Ledisi: Loving Every Piece of Herself
I arrived early and waited at photographer Keith Major’s studio in NYC’s Chinatown for the powerful vocalist Ledisi to arrive. Major’s spot is eclectic and holds a wealth of vintage memorabilia that transported me back to a time when soul singing was the rule. I was especially enamored by the music collection he had on display, including vinyl versions of some of the ageless classics that now provide the foundation of today’s music — Marvin Gaye, Chaka Khan, Gladys Knight — the works.
Major threw on a couple of classic dusties to set the tone for the shoot, while I began flipping through an album of amazing photos he’s collected from previous shoots. There was Beyoncé, Alicia Keys, Usher, Serena Williams … all the A-list celebrities he’s captured. So, with his firm grasp on “real music,” and a solid track record of photographing the upper echelon of entertainment, I had no doubt Ledisi was in good hands.
At the sound of the buzzer, Major’s assistant slid the huge steel door back. In walked our muse for the day, but more like a sleepwalker. It was like when you were a child, and your mom woke you up extra early to get you ready and rushed you off to the sitter’s without really opening your eyes. You headed straight to the nearest soft spot when you arrived to pick up where you left off with your Z’s.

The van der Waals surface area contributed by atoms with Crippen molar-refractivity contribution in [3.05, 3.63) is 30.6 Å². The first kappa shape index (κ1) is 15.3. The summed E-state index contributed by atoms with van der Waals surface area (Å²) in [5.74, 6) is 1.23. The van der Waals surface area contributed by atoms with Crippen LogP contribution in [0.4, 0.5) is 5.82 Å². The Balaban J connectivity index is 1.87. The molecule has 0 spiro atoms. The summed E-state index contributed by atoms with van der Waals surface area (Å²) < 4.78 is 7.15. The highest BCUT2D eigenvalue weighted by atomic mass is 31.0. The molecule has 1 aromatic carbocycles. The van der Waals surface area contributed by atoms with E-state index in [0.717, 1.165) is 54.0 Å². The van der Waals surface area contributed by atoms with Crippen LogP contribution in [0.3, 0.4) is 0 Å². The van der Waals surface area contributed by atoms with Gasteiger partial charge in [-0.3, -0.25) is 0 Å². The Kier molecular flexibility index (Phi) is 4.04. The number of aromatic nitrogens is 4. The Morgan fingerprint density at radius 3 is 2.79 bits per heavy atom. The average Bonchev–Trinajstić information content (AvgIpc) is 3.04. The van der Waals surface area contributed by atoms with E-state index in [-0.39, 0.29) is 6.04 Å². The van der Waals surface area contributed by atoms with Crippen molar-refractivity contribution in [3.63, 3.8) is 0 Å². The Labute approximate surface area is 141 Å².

Ledisi did exactly that, literally. Directed by Major, who immediately recognized her mission, she curled up on his blue, old-school, terrycloth love seat. “It’s the most comfortable spot in the place,” he told her compassionately.
According to her handlers, the usually effervescent songbird had been up since 6 a.m. singing. “She gave a great performance this morning. She was hitting all the notes, effortlessly,” her publicist said. I guess giving your all and being “on” as she was so early in the morning deserved a power nap. Within minutes, though, her team summoned her to begin the makeup process. Without a fight, she unfurled from her human knot and obliged.